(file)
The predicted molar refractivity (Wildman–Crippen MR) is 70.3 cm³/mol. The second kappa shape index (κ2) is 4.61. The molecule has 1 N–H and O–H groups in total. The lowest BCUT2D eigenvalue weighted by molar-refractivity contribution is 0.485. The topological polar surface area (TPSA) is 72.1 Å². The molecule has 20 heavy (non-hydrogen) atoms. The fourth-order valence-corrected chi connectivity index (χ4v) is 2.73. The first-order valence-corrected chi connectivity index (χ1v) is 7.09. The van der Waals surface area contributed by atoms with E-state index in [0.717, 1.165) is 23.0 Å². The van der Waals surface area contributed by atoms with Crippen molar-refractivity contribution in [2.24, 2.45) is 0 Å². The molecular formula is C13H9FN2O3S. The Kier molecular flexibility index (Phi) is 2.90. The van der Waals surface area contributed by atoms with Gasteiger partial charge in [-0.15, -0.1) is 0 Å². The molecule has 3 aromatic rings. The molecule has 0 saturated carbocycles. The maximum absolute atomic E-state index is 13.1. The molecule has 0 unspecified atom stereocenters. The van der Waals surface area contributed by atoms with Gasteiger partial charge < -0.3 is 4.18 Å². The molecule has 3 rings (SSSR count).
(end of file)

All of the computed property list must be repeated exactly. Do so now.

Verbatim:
The predicted molar refractivity (Wildman–Crippen MR) is 70.3 cm³/mol. The second kappa shape index (κ2) is 4.61. The molecule has 1 N–H and O–H groups in total. The lowest BCUT2D eigenvalue weighted by molar-refractivity contribution is 0.485. The topological polar surface area (TPSA) is 72.1 Å². The molecule has 20 heavy (non-hydrogen) atoms. The fourth-order valence-corrected chi connectivity index (χ4v) is 2.73. The first-order valence-corrected chi connectivity index (χ1v) is 7.09. The van der Waals surface area contributed by atoms with E-state index in [0.717, 1.165) is 23.0 Å². The van der Waals surface area contributed by atoms with Crippen molar-refractivity contribution in [2.24, 2.45) is 0 Å². The molecular formula is C13H9FN2O3S. The Kier molecular flexibility index (Phi) is 2.90. The van der Waals surface area contributed by atoms with Gasteiger partial charge in [-0.15, -0.1) is 0 Å². The molecule has 3 aromatic rings. The molecule has 0 saturated carbocycles. The maximum absolute atomic E-state index is 13.1. The molecule has 0 unspecified atom stereocenters. The van der Waals surface area contributed by atoms with Gasteiger partial charge < -0.3 is 4.18 Å². The molecule has 3 rings (SSSR count).